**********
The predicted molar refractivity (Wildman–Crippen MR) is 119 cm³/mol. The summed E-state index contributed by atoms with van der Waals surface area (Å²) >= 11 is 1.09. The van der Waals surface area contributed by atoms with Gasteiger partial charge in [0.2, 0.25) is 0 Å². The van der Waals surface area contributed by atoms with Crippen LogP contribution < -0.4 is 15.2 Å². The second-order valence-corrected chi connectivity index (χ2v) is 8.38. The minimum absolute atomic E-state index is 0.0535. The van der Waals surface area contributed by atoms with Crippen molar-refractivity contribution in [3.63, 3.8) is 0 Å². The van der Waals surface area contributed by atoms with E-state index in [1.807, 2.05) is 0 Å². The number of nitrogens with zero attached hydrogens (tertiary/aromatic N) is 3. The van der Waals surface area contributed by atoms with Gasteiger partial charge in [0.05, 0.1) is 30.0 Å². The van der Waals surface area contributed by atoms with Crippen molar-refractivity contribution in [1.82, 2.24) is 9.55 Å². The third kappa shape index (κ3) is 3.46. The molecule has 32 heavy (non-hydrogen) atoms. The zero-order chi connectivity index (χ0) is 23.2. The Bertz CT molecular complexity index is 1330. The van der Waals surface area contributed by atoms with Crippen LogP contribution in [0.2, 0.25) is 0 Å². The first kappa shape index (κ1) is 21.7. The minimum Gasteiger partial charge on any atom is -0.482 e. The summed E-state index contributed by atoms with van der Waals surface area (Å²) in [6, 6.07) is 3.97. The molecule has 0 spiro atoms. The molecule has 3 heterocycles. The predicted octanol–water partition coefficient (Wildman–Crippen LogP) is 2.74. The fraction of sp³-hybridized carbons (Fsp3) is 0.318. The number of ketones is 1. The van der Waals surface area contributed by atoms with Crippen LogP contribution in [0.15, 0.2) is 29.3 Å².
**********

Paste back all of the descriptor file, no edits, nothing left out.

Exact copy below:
The predicted molar refractivity (Wildman–Crippen MR) is 119 cm³/mol. The summed E-state index contributed by atoms with van der Waals surface area (Å²) >= 11 is 1.09. The van der Waals surface area contributed by atoms with Gasteiger partial charge in [0.2, 0.25) is 0 Å². The van der Waals surface area contributed by atoms with Crippen LogP contribution < -0.4 is 15.2 Å². The second-order valence-corrected chi connectivity index (χ2v) is 8.38. The minimum absolute atomic E-state index is 0.0535. The van der Waals surface area contributed by atoms with Crippen molar-refractivity contribution in [3.63, 3.8) is 0 Å². The van der Waals surface area contributed by atoms with E-state index in [1.807, 2.05) is 0 Å². The number of nitrogens with zero attached hydrogens (tertiary/aromatic N) is 3. The van der Waals surface area contributed by atoms with Gasteiger partial charge in [0.05, 0.1) is 30.0 Å². The van der Waals surface area contributed by atoms with Crippen molar-refractivity contribution in [1.82, 2.24) is 9.55 Å². The third kappa shape index (κ3) is 3.46. The molecule has 32 heavy (non-hydrogen) atoms. The zero-order chi connectivity index (χ0) is 23.2. The Bertz CT molecular complexity index is 1330. The van der Waals surface area contributed by atoms with Crippen LogP contribution in [0.2, 0.25) is 0 Å². The first kappa shape index (κ1) is 21.7. The minimum Gasteiger partial charge on any atom is -0.482 e. The summed E-state index contributed by atoms with van der Waals surface area (Å²) in [6, 6.07) is 3.97. The molecule has 0 spiro atoms. The molecule has 3 heterocycles. The predicted octanol–water partition coefficient (Wildman–Crippen LogP) is 2.74. The fraction of sp³-hybridized carbons (Fsp3) is 0.318. The number of ketones is 1. The van der Waals surface area contributed by atoms with Crippen LogP contribution in [0.15, 0.2) is 29.3 Å².